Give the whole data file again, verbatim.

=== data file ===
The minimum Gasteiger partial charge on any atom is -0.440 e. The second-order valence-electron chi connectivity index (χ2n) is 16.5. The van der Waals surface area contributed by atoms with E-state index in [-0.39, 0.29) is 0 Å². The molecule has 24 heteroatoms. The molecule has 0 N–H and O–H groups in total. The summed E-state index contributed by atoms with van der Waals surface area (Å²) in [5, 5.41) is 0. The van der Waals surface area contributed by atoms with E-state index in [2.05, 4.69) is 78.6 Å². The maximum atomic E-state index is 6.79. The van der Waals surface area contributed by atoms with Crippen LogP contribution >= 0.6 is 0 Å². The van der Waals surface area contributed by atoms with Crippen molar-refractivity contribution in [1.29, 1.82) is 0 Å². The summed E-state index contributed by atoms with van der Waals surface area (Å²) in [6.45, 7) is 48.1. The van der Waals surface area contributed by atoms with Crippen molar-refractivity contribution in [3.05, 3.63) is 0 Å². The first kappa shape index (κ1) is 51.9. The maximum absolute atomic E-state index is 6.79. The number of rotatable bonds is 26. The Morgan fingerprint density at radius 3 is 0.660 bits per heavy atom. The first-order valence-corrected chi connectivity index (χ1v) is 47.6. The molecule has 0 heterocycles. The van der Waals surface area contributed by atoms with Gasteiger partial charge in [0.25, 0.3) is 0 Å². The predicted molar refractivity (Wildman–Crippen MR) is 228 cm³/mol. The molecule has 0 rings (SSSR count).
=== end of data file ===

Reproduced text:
The minimum Gasteiger partial charge on any atom is -0.440 e. The second-order valence-electron chi connectivity index (χ2n) is 16.5. The van der Waals surface area contributed by atoms with E-state index in [-0.39, 0.29) is 0 Å². The molecule has 24 heteroatoms. The molecule has 0 N–H and O–H groups in total. The summed E-state index contributed by atoms with van der Waals surface area (Å²) in [5, 5.41) is 0. The van der Waals surface area contributed by atoms with E-state index in [2.05, 4.69) is 78.6 Å². The maximum atomic E-state index is 6.79. The van der Waals surface area contributed by atoms with Crippen LogP contribution >= 0.6 is 0 Å². The van der Waals surface area contributed by atoms with Crippen molar-refractivity contribution in [1.29, 1.82) is 0 Å². The summed E-state index contributed by atoms with van der Waals surface area (Å²) in [6.45, 7) is 48.1. The van der Waals surface area contributed by atoms with Crippen molar-refractivity contribution in [3.05, 3.63) is 0 Å². The first kappa shape index (κ1) is 51.9. The maximum absolute atomic E-state index is 6.79. The number of rotatable bonds is 26. The Morgan fingerprint density at radius 3 is 0.660 bits per heavy atom. The first-order valence-corrected chi connectivity index (χ1v) is 47.6. The molecule has 0 heterocycles. The van der Waals surface area contributed by atoms with Gasteiger partial charge in [0.25, 0.3) is 0 Å². The predicted molar refractivity (Wildman–Crippen MR) is 228 cm³/mol. The molecule has 0 rings (SSSR count).